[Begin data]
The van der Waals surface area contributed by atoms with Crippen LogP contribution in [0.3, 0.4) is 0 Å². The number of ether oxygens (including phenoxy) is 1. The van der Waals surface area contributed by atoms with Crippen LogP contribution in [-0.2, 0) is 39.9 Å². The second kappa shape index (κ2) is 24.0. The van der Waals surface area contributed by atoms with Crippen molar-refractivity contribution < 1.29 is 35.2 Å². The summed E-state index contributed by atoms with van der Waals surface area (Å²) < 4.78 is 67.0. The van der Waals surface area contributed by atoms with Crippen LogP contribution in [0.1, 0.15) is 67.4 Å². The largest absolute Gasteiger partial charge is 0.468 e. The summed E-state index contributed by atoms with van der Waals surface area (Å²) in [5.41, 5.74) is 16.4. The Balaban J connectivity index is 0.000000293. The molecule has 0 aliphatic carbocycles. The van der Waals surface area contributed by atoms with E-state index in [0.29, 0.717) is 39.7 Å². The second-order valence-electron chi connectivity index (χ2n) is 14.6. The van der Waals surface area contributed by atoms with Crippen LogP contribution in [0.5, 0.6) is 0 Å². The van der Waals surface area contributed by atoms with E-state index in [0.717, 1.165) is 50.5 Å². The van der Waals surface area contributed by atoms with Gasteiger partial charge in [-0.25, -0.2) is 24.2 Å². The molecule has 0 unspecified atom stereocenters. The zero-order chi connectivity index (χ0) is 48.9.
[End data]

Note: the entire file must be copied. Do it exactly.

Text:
The van der Waals surface area contributed by atoms with Crippen LogP contribution in [0.3, 0.4) is 0 Å². The number of ether oxygens (including phenoxy) is 1. The van der Waals surface area contributed by atoms with Crippen LogP contribution in [-0.2, 0) is 39.9 Å². The second kappa shape index (κ2) is 24.0. The van der Waals surface area contributed by atoms with Crippen molar-refractivity contribution < 1.29 is 35.2 Å². The summed E-state index contributed by atoms with van der Waals surface area (Å²) < 4.78 is 67.0. The van der Waals surface area contributed by atoms with Crippen LogP contribution in [0.1, 0.15) is 67.4 Å². The largest absolute Gasteiger partial charge is 0.468 e. The summed E-state index contributed by atoms with van der Waals surface area (Å²) in [5.41, 5.74) is 16.4. The Balaban J connectivity index is 0.000000293. The molecule has 0 aliphatic carbocycles. The van der Waals surface area contributed by atoms with E-state index in [0.29, 0.717) is 39.7 Å². The second-order valence-electron chi connectivity index (χ2n) is 14.6. The van der Waals surface area contributed by atoms with Crippen LogP contribution in [0.5, 0.6) is 0 Å². The van der Waals surface area contributed by atoms with E-state index in [0.717, 1.165) is 50.5 Å². The van der Waals surface area contributed by atoms with Gasteiger partial charge in [-0.25, -0.2) is 24.2 Å². The molecule has 0 unspecified atom stereocenters. The zero-order chi connectivity index (χ0) is 48.9.